At one time, Paradise Park Children's Centre in London had a lush vertical hydroponic garden covering certain portions of the structure. That time is no more, reports The Architects' Journal, the BBC, and the London Evening Standard. The building, designed by DSDHA, called for a living wall to mitigate against planting the structure on a portion of open park space. DSDHA retained landscape architect Marie Clarke and had the green wall system installed at a cost of £100,000.
According to the Architects' Journal, a spokesperson for Islington Council said, "The wall was the first of its type to be installed in the UK and, as with anything new, carried a certain element of risk … Of course, we're disappointed that it hasn't thrived. It seems this could be down to its design and we're looking at the best way to restore it."
To which, Tim Newark, Islington Taxpayers' Alliance, responded that the green wall was a costly waste of taxpayer money: "The architects should have worked out all the problems before it was installed … The council should not experiment with taxpayers' money."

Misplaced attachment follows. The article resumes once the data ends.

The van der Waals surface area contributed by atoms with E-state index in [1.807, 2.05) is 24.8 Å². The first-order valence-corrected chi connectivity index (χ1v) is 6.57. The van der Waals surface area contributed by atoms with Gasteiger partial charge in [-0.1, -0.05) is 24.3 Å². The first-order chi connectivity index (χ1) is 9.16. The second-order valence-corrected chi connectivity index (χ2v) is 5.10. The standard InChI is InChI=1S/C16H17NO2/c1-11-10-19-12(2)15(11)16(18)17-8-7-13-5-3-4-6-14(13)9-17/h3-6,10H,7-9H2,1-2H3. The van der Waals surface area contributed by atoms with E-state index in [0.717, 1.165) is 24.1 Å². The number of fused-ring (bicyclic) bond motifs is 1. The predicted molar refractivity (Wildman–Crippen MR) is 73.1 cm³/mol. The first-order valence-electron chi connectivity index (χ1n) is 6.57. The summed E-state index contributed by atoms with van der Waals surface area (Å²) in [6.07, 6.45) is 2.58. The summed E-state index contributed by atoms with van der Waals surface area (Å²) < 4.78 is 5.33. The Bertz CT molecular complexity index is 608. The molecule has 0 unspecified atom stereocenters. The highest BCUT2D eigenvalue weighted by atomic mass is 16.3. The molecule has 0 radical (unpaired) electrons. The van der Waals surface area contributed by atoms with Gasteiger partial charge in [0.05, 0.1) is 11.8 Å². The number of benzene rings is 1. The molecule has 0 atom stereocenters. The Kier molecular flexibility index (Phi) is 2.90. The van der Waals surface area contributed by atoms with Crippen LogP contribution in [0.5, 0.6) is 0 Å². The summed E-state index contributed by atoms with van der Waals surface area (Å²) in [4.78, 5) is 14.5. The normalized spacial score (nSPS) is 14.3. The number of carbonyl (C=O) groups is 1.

It's an interesting situation. A lot of green technology is new and using it will certainly be an experiment. Plus, here in the states, public money is chasing LEED and green building, so there will be some high profile blunders — kind of like this one. But after reviewing all the commentary and various articles, there's still no clear cut articulation of the what exactly happened. Why did Paradise Park Children Centre's living wall die? Was it the design? Construction? Maintenance? Or some combination of all three.
One of the guys in charge of maintenance told the London Evening Standard that the fancy watering system never worked. It either underwatered or overwatered the plants. So although some observers seem to want to blame the lack of maintenance for the wall's death, there's something more to the story. Maybe it was designed to require too much maintenance?
The industry as a whole will be better off knowing what worked and what didn't so let's hope litigation doesn't muddy the facts. We'll keep monitoring the situation.
Update 9/22/09: New discussion on The Architect's Journal.